I wrote a piece for the New Statesman on Mark Z. Danielewski.
The Fifty Year Sword
Mark Z. Danielewski
Cargo books, 284pp, £20 hardback.
Heralding one of their own as “America’s most successful experimental writer” is a bold claim for any publisher to make. It’s the type of epithet proudly placed crown-like on a young writer’s head for novel number one but which turns into a millstone around their neck. Fourteen years since his inventive and exhausting debut novel House Of Leaves signposted a new route for the American horror novel and 48 year old Mark Z Danielewski is wearing the description – actually taken from a New York Times review – well. The key is perhaps in the words “most successful”, the implicit point being that anyone can be an experimental writer but few ever achieve critical, much less commercial, success doing so. Re-mixing words on your own blog does not an innovator make. That is mere typing. Yet his press file and a new book deal worth a reported a million dollars suggest Danielewski has both.
Signed in 2011, the seven figure sum is for the first ten parts of a forthcoming twenty-seven volume novel entitled The Familiar, due to be published in 2015 in quarterly instalments. Claiming he wants to bring the “watercooler moment” that the best in contemporary TV inspires to the world of literature, and citing Lord Of The Rings, Moby Dick and Dickens’ episodic novels as particular inspirations, Danielewski is tight-lipped about this epic work’s actual contents, his US publisher Pantheon revealing little other than that it features “a 12-year-old female protagonist who saves a cat.” This surely makes it one of the most profitable book pitches in the business.
Indeed everything about the presentation of his career to date – and presentation is an intrinsic part of forty-eight year old Danielewski’s work – seems geared towards selling him as watercooler writer: that enigmatic Z in his name, a Twitter feed recently consisting of photos of distant galaxies and the occasional cat and a general air of contrived mystery.
Perhaps unsurprisingly, pop culture has responded accordingly: he once supported Depeche Mode and Scottish rock band Biffy Clyro wrote a best-selling album about and named after Danielewski’s second novel Only Revolutions, a tricksy road-trip tale of two teenagers travelling through American history that is told through a dual narrative to be read alternately from both physical ends of the book. As far as I can tell, a Top 5 hit is not something that Shandy, Joyce, Calvino, BS Johnson and David Foster Wallace ever inspired.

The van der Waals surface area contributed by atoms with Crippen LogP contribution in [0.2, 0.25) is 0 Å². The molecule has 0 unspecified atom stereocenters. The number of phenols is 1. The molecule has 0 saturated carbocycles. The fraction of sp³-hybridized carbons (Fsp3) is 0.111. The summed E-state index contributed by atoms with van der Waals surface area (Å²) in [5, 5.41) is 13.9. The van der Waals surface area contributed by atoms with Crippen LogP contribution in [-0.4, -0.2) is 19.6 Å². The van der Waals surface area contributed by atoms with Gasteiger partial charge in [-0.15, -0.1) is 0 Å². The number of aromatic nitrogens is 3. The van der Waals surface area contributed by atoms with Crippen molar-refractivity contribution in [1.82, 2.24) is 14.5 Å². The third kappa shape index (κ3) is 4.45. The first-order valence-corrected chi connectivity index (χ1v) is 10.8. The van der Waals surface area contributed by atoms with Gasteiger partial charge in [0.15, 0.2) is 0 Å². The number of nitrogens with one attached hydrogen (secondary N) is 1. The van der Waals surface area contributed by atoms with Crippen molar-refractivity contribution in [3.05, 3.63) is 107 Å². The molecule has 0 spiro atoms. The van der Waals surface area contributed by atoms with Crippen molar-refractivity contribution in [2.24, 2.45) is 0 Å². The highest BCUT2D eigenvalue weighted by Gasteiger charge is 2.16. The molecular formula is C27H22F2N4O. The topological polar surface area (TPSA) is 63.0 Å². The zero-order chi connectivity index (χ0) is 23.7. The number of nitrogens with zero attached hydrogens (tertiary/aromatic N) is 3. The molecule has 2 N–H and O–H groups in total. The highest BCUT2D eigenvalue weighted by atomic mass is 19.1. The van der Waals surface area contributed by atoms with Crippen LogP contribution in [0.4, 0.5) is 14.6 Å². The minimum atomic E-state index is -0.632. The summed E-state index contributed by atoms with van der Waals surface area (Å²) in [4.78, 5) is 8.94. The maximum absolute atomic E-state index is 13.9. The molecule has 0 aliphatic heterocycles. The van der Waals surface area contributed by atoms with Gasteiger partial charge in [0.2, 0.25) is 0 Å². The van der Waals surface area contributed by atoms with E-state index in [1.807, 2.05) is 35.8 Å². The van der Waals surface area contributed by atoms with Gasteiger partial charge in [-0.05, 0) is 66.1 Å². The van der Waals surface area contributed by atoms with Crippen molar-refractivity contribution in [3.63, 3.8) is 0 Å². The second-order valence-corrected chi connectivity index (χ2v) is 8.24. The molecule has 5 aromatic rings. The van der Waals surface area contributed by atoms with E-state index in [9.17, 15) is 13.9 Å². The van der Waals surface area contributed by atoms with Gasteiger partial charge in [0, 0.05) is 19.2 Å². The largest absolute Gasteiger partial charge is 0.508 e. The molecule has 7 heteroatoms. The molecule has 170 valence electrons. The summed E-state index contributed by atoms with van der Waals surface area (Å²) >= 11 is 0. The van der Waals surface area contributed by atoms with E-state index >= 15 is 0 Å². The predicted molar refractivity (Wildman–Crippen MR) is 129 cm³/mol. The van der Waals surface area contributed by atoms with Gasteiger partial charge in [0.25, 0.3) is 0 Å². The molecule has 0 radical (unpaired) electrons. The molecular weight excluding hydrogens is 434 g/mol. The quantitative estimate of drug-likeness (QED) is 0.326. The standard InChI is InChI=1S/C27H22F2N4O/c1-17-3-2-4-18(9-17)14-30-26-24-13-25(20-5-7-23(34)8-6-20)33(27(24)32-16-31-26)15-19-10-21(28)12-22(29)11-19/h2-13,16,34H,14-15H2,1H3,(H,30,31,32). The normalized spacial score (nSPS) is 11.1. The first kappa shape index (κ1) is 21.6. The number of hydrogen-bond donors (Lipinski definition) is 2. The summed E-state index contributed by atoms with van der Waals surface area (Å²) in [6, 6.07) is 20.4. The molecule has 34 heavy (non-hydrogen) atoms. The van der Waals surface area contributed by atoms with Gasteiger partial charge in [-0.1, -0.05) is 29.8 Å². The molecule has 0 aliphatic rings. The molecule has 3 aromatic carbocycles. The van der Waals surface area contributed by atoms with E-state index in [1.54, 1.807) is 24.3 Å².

It is this milieu of writers to which Danielewski loosely belongs – those whose entire output can each be condensed into four words: “what is a novel?”. In the case of The Fifty Year Sword, first published in the US in 2012, the answer is a desirable objet d’art first conceived as a large-scale shadow puppet show performed in LA on Halloween.
Much trademark visual trickery abounds, Danielewski’s initially playful language delineated throughout with colour-coded speech marks representing different interwoven voices. Many opposing pages are left blank. At the heart of The Fifty Year Sword though is something quite traditional: a tense fire-side tale, in which a story teller is invited to entertain five orphans at an adult’s birthday party held by one Belinda Kite in east Texas. He bring with him a weapon capable of inflicting wounds that only become visible as the victim turn fifty. The sword has a “type of blade – milky white / glossy / and cold, like / a fog creeping low across / a morning before / a funeral”. You don’t need telling how old Kite is.
The narrator, Chintana, a divorcee whose husband may have had an affair with Kite, is a seamstress and it is threads that hold this book together – both literally in the binding of the American edition and the reproductions of bespoke stitched illustrations, and symbolically in the strands of dialogue that are often left dangling. As the clock strikes midnight for Belinda Kite, The Fifty Year Sword becomes a novel about “holding it together.”
Danielewski is less a writer then, than a weaver of cross-format narratives. Fortunately his attention to aesthetic detail is matched in his occasionally masterful use of language; without it this would merely be the latest lavishly disposable distraction in any hipster design companies’ toy-box. Though a one-sitting read, it is an oppressive and stifling world that he creates, his constrictive prose tightening like a boa around a rat. The effect is akin to Stephen King re-writing Richard Brautigan or Poe’s stories broken down for the Twitter generation. It would the smart executive who would sign up Danielewski to see what he could concoct in an era where US TV drama is seriously challenging the novel for narrative supremacy. In the meantime he continues to take literature into bold new directions.